When America’s biggest companies put on marketing campaigns catering to the politically-correct left, not all of their executives are on board. In fact, some of them are donating to President Donald Trump.
This fact came to a head when Stephen Ross, the majority owner of an umbrella company that owns two popular fitness brands, was revealed to be hosting a fundraiser for President Trump. Equinox, a chain of gyms, and Soul Cycle, a spin class where the instructor leads the class in meditation, are both widely popular among young liberals, who were incensed when they discovered some amount of their dues were going to President Trump.
“Heads up, gym bunnies,” Out Magazine wrote. “Yet another brand we consume in our vast, daily practice of capitalism has been implicated into the problematic views of billionaires.”
The Daily Caller has previously compiled a long, long list of times companies have bent over backwards to be inclusive, from Electronic Arts featuring female amputees fighting on the digital battlefields of World War II to Sports Illustrated showing off a “burkini” swimsuit for modest Muslim women. Discovering that an executive at one of these companies might not be fully on board is too much, however, and there were mass calls on the left to boycott Equinox and SoulCycle. (RELATED: Woke Capitalism Is Still Going Strong)
Equinox pledged to donate $5 million to charity to shake off the bad press, while SoulCycle pointed to its past support for women and LGBTQ causes, as well as partnering with the NAACP to fundraise during Black History Month.
“Neither Equinox nor SoulCycle [which is also under the umbrella company] have anything to do with the event later this week and do not support it. As is consistent with our policies, no company profits are used to fund politicians. We are committed to all our members and the communities we live in. We believe in tolerance and equality, and will always stay true to those values,” the companies said in a statement. (RELATED: The Profits Of PC: Here’s What CEOs Of Woke Companies Get Paid)
It is hardly rare for Democrats to find themselves caught between resisting President Trump and loyalty to their favorite brands, however. A study from Harvard and Tel Aviv universities found that 58 percent of America’s CEOs donate more to Republicans than Democrats, with just 18 percent openly identifying as Democrats between 2000 and 2017, according to the New York Times. The study also found that Republican CEOs “tend to be less transparent with their political funding,” an unsurprising fact given the backlash against Equinox and SoulCycle.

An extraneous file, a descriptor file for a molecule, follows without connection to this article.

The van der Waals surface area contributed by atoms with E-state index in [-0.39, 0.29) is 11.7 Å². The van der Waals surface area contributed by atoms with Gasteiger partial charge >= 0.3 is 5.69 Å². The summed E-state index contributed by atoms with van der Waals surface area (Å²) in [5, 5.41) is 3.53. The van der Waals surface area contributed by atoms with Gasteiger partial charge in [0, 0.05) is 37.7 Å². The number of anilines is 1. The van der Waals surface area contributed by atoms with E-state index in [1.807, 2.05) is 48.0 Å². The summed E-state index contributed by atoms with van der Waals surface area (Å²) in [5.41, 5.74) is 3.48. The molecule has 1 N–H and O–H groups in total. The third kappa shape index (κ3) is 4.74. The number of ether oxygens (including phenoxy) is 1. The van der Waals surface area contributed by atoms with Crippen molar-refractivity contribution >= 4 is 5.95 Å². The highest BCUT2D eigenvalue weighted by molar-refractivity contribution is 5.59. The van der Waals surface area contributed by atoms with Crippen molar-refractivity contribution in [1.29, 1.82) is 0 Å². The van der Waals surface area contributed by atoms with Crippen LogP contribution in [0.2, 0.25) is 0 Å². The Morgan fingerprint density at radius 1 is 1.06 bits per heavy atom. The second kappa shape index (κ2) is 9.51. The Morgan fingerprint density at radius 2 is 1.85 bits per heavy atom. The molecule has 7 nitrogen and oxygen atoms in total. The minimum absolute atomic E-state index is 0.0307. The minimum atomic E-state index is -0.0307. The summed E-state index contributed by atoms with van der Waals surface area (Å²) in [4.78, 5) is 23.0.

But there is evidence to suggest that the companies most devoted to politically correct, “pro-social” marketing are also more likely to be targets for activist boycotts, according to research from Northwestern and Pennsylvania universities. The study found that rather than acting a shield from bad press, pro-social marketing raises expectations for a company’s customers and makes them more likely to lash out. Activists are also more likely to attack pro-social companies because they are more likely to give an apology or comply with the activists’ demands, according to The Washington Post.
This research certainly bore out in the case of Equinox and SoulCycle, both of which branded themselves as progressive lifestyle companies prior to the boycott. SoulCycle regularly featured Pride-themed rides and emphasized the diversity and inclusivity of its employees and customers as a selling point.
Equinox was even more progressive. In addition to Pride Month activities, they sought out the #Resistance in no uncertain terms with its merchandise. Equinox describes its The Truth Lipstick as “made from blank newspaper pages from The Washington Post. Symbolizes the organization’s commitment to free press and journalistic integrity.”
“Designed by some of the world’s most provocative fashion forces including Off-White’s Virgil Abloh, Shayne Oliver, Y/Project and Eckhaus Latta, the products explore the real-life stories behind The Washington Post’s truth-seeking journalists, the gay civil rights pioneers of The Stonewall Inn, marathoner/activist Kathrine Switzer, and other fiercely committed people and organizations,” Equinox wrote in an announcement for the products.
But in a reality where even the most progressively-marketed companies are funded by Trump supporters, many on left don’t know where to turn.
“Does boycotting these brands result in any real change, if the alternates might be just as complicit in this system, for all we know?” Out Magazine wrote. “Doesn’t it feel like just yesterday we were boycotting Uber only to give our money to the Trump-supporting Peter Thiel-owned Lyft? Is there any ethical consumption under capitalism?”